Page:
Skip Navigation

A Persian Guard

Egyptian, Classical, Ancient Near Eastern Art

The Achaemenid rulers of Persia (modern Iran) established an empire that lasted from 559 b.c. until it was conquered by Alexander the Great in 330 b.c. By that time, the Persian Empire controlled an area extending from Egypt through present-day Iraq, Iran, Syria, and Turkey into India. The Achaemenid kings built huge palace complexes at Persepolis and Pasargadae in southern Iran and hired craftsmen from throughout the world to decorate them with sculpture and reliefs.

This fragment shows the upper body of a palace guard holding a round shield in one hand; in his other hand, now lost, he held a spear. His hair and beard are elaborately curled, and he wears a tall, fluted hat. Behind him is the hand of another guard with a shield and spear.

MEDIUM Limestone
  • Place Made: Persepolis, Iran
  • DATES 5th–4th century B.C.E.
    PERIOD Persian Achaemenid Period
    DIMENSIONS 10 1/2 x 9 x 1 7/8 in. (26.6 x 22.8 x 4.7 cm)  (show scale)
    CREDIT LINE Gift of the Kevorkian Foundation in memory of Hagop Kevorkian
    MUSEUM LOCATION This item is not on view
    CAPTION Ancient Near Eastern. A Persian Guard, 5th–4th century B.C.E. Limestone, 10 1/2 x 9 x 1 7/8 in. (26.6 x 22.8 x 4.7 cm). Brooklyn Museum, Gift of the Kevorkian Foundation in memory of Hagop Kevorkian, 65.195. Creative Commons-BY (Photo: Brooklyn Museum, 65.195_view1_PS2.jpg)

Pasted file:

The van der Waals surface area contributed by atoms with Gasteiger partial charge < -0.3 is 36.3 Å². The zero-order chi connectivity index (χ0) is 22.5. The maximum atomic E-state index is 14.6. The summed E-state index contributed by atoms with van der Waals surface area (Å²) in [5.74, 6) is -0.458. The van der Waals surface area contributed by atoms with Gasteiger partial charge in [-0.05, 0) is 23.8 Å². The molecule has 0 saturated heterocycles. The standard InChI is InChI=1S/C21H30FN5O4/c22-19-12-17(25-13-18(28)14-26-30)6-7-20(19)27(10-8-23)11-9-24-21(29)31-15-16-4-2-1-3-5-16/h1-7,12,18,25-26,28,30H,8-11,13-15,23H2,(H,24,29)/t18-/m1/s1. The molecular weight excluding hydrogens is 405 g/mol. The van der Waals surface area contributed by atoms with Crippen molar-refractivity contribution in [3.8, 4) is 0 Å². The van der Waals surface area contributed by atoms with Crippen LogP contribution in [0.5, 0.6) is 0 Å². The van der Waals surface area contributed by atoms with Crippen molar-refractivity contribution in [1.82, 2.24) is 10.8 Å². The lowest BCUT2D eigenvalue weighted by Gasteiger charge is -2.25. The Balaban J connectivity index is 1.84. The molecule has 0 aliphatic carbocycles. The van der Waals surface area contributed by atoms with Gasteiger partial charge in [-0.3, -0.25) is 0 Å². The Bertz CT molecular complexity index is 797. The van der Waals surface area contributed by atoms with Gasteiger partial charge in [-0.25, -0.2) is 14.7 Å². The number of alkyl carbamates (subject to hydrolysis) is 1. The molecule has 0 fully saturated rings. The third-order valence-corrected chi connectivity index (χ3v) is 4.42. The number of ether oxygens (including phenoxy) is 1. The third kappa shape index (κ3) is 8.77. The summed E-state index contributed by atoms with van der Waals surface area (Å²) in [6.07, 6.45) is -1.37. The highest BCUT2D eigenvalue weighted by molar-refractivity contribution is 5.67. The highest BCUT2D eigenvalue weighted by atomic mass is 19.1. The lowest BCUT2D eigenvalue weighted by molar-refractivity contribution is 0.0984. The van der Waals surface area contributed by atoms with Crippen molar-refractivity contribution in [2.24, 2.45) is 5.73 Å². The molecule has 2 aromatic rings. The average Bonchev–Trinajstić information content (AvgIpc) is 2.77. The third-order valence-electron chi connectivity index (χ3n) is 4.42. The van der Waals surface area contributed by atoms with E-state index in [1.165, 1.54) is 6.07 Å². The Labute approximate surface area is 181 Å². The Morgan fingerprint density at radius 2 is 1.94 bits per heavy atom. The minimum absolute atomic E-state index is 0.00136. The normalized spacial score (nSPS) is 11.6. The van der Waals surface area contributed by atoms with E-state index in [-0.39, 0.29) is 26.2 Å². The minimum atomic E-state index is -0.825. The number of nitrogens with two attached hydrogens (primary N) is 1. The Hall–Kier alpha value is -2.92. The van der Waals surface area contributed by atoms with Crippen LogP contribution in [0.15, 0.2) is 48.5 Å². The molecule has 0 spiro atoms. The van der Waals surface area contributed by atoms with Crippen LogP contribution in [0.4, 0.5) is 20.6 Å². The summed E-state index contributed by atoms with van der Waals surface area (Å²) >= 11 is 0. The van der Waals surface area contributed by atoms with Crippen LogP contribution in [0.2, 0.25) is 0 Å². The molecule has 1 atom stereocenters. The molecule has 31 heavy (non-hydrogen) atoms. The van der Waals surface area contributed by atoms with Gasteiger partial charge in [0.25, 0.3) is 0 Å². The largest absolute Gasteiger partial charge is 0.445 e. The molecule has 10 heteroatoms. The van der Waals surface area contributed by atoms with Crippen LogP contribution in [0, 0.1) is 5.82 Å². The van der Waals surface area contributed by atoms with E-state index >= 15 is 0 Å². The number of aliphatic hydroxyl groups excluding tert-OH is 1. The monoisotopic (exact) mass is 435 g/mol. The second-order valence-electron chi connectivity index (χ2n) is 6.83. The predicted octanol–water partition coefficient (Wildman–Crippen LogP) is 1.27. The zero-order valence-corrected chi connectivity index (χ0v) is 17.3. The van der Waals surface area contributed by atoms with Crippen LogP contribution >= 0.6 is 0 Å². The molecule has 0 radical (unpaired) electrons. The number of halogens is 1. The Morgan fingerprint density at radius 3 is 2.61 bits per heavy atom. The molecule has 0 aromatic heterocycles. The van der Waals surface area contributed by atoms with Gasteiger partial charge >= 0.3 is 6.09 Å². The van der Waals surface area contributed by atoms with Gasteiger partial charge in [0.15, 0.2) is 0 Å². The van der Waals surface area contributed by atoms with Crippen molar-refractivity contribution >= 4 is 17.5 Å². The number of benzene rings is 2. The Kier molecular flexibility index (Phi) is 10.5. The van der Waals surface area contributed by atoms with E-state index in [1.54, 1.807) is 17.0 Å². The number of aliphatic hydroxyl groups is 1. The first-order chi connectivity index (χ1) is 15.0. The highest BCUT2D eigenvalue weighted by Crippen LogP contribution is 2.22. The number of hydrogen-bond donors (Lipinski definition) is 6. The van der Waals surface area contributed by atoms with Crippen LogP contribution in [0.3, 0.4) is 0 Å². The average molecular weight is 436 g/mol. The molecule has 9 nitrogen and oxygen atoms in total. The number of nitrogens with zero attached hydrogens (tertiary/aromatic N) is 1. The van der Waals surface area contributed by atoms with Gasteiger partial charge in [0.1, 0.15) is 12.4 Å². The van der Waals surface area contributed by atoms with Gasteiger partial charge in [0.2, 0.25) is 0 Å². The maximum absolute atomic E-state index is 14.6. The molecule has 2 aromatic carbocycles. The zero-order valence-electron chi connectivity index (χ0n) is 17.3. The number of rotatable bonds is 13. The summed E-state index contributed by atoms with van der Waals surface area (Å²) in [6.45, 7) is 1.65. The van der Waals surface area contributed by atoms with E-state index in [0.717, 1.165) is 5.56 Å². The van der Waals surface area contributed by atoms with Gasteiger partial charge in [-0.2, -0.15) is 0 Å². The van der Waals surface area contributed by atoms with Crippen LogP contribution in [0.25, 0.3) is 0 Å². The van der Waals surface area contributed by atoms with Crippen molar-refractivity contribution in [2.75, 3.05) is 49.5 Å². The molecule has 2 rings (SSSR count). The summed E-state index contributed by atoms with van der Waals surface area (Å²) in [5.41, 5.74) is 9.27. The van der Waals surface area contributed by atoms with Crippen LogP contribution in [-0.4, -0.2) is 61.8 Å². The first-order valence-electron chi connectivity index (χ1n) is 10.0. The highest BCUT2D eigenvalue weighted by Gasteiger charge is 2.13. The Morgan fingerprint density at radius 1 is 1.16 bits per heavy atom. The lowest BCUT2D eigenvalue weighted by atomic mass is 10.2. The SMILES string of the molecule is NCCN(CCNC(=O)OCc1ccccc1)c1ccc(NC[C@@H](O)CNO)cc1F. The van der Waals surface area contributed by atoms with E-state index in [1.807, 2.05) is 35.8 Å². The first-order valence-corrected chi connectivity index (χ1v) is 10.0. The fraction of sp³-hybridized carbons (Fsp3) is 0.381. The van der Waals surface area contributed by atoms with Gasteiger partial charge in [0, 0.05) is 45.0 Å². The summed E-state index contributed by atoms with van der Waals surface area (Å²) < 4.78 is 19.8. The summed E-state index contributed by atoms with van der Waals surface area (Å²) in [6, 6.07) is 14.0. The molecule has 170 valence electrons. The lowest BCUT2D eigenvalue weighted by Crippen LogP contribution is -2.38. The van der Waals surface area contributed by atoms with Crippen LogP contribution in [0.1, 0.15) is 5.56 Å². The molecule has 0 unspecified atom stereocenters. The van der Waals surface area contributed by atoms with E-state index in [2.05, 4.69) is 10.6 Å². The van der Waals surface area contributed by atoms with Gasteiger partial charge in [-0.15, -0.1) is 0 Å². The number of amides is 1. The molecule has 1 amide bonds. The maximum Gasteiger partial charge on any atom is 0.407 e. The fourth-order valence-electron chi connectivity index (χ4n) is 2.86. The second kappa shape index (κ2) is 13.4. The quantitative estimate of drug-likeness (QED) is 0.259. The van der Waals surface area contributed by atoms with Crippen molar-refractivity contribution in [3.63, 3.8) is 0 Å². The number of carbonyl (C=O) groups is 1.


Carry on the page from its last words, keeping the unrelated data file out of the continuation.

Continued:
IMAGE overall, 65.195_view1_PS2.jpg. Brooklyn Museum photograph, 2009
    "CUR" at the beginning of an image file name means that the image was created by a curatorial staff member. These study images may be digital point-and-shoot photographs, when we don\'t yet have high-quality studio photography, or they may be scans of older negatives, slides, or photographic prints, providing historical documentation of the object.
    RIGHTS STATEMENT Creative Commons-BY
    You may download and use Brooklyn Museum images of this three-dimensional work in accordance with a Creative Commons license. Fair use, as understood under the United States Copyright Act, may also apply. Please include caption information from this page and credit the Brooklyn Museum. If you need a high resolution file, please fill out our online application form (charges apply). For further information about copyright, we recommend resources at the United States Library of Congress, Cornell University, Copyright and Cultural Institutions: Guidelines for U.S. Libraries, Archives, and Museums, and Copyright Watch. For more information about the Museum's rights project, including how rights types are assigned, please see our blog posts on copyright. If you have any information regarding this work and rights to it, please contact
    Not every record you will find here is complete. More information is available for some works than for others, and some entries have been updated more recently. Records are frequently reviewed and revised, and we welcome any additional information you might have.